There are numerous excellent articles written on how poor quality grain influences poultry health and performance. However, it is essential to understand that there are a multitude of factors that have an influence on the quality of grain once it is stored in silos. These factors cannot be considered alone because they are all interrelated. Without an understanding and an appreciation of these interrelationships it is nearly impossible for anyone to implement strategies to adequately control the deterioration of stored grains which is caused by molds. One of the major strategies to control grain deterioration during storage is to control the moisture in the grain. Moisture is the number one enemy of stored grain and proper grain drying is essential. If moisture is controlled, mold growth is controlled and mycotoxin production is usually not a problem, unless the grain contains mycotoxins that have been previously produced by the molds. Consequently, many feedmills focus the majority of their efforts in prevention of mold growth during grain storage. Even if the number one enemy of grain is known to be moisture, the role that insects and rodents play in causing mycotoxin and other quality control problems must not be overlooked. Insects and rodents lead to the production of “fines” (dust) by compromising the structural integrity of the grain kernel. Any decrease in kernel integrity will increase the possibility of eventual mold and/or bacterial contamination. Dust is known to be a food source for insects and rodents and a major source of salmonella contamination in feedmills and every attempt should always be made to control dust formation and its accumulation in and around feedmills. In addition, controlling rodents will decrease the likelihood of fire and dust explosions due to the damage that rodents cause with electrical wiring. Air quality is also enhanced when dust is controlled and controlling dust decreases respiratory problems which are known to occur in feedmill employees continually exposed to dust. Some of the best and most expensive mold preventive measures designed for stored grain often fail because an integrated pest control and sanitation program has not been developed simultaneously. Feed bin cleanliness should be monitored on a regular basis. Grain storage bins, their boots and all associated augers should be included as an essential component of a company’s Hazard Analysis and Critical Control Point (HACCP) program. Immediate clean- up should always follow a feed and/or oil spill and unsanitary conditions around the feedmill should be rectified in a timely manner.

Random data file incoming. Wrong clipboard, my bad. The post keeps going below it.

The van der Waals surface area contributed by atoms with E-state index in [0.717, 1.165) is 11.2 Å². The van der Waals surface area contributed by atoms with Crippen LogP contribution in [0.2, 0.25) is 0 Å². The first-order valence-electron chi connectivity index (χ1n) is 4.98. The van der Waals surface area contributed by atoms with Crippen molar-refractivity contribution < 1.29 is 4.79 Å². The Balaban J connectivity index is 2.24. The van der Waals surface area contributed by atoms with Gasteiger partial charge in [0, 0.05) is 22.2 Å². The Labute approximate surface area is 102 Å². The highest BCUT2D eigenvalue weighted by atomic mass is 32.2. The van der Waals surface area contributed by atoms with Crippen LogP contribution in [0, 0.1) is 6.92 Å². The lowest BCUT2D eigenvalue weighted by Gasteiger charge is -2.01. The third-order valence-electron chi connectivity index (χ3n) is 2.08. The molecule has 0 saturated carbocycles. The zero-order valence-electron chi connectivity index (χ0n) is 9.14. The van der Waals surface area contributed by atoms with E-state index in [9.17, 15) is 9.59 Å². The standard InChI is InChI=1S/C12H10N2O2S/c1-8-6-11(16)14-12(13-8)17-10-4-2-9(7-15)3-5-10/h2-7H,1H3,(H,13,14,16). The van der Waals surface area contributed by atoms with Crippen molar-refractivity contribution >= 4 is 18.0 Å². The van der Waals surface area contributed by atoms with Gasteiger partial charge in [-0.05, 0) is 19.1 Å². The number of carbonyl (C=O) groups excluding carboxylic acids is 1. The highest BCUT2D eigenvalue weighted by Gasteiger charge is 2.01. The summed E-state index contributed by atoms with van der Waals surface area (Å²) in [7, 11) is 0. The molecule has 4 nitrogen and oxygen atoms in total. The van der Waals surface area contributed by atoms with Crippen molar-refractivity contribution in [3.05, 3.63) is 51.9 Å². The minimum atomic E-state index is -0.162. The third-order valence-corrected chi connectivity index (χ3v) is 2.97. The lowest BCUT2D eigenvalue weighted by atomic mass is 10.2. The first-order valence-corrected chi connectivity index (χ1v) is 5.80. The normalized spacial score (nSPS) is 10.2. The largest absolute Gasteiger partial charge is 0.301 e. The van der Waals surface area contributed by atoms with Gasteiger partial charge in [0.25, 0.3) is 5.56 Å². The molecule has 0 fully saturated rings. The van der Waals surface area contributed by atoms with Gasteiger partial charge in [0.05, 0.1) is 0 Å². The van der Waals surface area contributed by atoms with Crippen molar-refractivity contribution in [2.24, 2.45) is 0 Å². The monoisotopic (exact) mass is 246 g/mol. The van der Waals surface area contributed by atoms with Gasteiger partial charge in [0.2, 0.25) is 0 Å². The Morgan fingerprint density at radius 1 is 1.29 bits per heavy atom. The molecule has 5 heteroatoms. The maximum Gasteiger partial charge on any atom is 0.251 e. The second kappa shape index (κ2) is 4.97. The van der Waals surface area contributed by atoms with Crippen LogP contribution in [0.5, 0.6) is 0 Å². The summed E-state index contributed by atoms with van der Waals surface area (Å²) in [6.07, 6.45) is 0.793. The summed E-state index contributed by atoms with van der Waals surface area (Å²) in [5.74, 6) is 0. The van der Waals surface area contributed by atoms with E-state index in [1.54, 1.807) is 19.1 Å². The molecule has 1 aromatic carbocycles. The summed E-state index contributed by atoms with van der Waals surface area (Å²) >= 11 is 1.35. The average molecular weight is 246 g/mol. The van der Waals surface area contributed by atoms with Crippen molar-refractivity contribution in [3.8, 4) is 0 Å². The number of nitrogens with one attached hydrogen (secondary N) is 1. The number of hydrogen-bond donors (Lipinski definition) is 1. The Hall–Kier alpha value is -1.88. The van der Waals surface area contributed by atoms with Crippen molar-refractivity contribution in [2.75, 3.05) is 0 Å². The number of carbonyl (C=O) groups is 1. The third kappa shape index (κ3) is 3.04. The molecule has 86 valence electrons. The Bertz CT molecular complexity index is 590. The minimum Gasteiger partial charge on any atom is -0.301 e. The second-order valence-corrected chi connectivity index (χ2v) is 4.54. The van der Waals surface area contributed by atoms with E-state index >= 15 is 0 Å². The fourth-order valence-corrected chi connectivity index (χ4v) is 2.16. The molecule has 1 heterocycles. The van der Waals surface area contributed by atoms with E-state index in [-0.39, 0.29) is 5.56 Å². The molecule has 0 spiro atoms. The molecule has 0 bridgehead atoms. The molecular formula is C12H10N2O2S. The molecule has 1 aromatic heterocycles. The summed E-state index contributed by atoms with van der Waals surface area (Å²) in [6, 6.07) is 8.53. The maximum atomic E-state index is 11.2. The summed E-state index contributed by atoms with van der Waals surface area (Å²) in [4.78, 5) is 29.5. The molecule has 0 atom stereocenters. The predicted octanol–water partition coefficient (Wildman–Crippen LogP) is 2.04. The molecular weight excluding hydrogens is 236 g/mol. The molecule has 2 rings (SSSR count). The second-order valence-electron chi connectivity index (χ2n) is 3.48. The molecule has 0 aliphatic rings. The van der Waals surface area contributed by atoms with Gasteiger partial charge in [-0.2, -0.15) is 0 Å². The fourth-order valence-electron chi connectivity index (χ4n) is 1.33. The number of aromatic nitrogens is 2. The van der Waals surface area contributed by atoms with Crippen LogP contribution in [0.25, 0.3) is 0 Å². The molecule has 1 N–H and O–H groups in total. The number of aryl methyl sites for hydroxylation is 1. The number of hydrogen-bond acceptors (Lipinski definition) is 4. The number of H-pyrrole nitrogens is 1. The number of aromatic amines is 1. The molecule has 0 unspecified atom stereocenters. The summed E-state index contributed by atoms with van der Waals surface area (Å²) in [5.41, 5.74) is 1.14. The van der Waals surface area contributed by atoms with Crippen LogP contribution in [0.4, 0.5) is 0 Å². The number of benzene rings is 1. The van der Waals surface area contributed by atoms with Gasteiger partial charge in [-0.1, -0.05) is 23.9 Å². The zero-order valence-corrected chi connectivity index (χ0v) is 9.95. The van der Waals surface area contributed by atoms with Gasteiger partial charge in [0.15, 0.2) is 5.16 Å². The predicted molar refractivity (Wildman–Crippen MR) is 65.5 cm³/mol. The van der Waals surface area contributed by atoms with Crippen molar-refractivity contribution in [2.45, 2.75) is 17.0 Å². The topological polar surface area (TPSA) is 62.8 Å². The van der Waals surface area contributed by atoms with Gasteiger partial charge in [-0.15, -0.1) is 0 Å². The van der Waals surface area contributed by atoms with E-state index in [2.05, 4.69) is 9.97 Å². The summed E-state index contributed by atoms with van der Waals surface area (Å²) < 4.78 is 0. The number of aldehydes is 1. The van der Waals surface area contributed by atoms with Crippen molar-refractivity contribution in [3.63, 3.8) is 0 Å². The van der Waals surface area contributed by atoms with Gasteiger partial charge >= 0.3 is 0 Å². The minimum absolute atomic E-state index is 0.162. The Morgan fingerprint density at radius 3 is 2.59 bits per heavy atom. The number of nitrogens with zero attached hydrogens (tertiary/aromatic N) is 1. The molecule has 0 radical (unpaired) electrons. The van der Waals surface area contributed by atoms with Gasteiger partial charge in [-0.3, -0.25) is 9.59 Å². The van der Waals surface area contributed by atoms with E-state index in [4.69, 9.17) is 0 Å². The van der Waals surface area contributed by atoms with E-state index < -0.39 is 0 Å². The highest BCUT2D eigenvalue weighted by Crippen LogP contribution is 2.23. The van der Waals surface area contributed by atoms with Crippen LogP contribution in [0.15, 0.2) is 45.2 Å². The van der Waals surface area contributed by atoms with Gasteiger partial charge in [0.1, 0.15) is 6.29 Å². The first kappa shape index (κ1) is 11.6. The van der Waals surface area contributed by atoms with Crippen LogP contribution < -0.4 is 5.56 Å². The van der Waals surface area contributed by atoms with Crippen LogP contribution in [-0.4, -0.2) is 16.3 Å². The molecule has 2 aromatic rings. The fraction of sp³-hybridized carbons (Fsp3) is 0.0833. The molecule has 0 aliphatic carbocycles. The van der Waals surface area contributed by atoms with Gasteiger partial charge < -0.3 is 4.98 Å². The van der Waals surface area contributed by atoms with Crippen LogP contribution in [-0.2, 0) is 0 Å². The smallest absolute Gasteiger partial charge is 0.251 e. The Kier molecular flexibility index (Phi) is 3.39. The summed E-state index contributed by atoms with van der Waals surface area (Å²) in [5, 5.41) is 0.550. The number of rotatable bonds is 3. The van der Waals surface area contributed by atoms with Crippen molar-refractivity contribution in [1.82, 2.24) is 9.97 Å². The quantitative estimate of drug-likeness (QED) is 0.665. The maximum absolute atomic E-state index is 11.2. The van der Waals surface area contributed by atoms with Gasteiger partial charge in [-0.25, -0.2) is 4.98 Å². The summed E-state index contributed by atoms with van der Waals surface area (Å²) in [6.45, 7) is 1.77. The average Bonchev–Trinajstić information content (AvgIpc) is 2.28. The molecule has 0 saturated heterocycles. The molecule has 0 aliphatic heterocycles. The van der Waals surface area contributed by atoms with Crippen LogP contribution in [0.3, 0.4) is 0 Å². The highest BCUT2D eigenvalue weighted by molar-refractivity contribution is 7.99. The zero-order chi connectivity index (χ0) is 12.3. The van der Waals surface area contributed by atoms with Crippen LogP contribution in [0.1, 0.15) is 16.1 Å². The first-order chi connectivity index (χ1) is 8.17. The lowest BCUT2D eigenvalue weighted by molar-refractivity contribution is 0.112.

REQUIREMENTS FOR MOLD GROWTH
Molds are ubiquitous and prior to harvest there is presently no practical way to prevent their presence or the presence of their spores. So, there will always be a threat of mycotoxin production in grain prior to harvest when favorable environmental conditions exist that promote mold growth. This is why pre-harvest mycotoxin concentration varies in grains from year to year, especially when environmental stressors such as drought and insect damage are high. Often, a company does not know the geographic origin of their grain. Knowing the location would prove beneficial during the screening for certain mycotoxins. For example, it is known that aflatoxins tend to predominate in grain that is grown in warmer climates and has a higher oil content such as corn instead of wheat and oats since aspergillus thrives on high oil grains. Grain originating in cooler climates is usually associated with contamination with Fusarium toxins such as fumonisin, deoxynivalenol and zearalenone.
Mold growth is associated with five factors: a nutrient source (the grain), moisture (usually above 12%), warm temperature, oxygen and time. As molds grow, hair-like structures known as hyphae immediately cover and penetrate the grain. Digestive enzymes are released from the hyphae and the nutrients are broken down and absorbed and utilized by the mold. Molds are heterotrophs, just like animals, and require preformed organic compounds as an energy source. Therefore, the carbohydrate, fat and protein are able to be utilized for energy. This is why grain subjected to mold growth is associated with less metabolizable energy. Once grain arrives at a feedmill and is placed in a storage silo its quality begins to decline as long as the grain remains in storage. Grain quality does not improve during storage. The best that can be expected is for its quality to be maintained for as long as possible until it is used in feed formulation. The rate of deterioration will depend on grain management practices that a company has incorporated into their quality control program. Therefore, purchasing high quality grain is most desirable and minimizing its deterioration during storage should always be major objectives. In the next issue of Milwhite’s Journal strategies will be discussed that have been shown to minimize the rate of grain deterioration during storage.
The information presented in this issue of Milwhite’s Journal was compiled by Dr. Orlando Osuna, Director of Health Services at Milwhite, Inc. and Dr. Richard Miles, Professor Emeritus, Univ. of Florida, Gainesville, FL, USA.
Osuna, O. and R.D. Miles. 1997. Strategies exist for coping with poor quality grain. Feedstuffs. Jan.20, Vol. 69:no.3.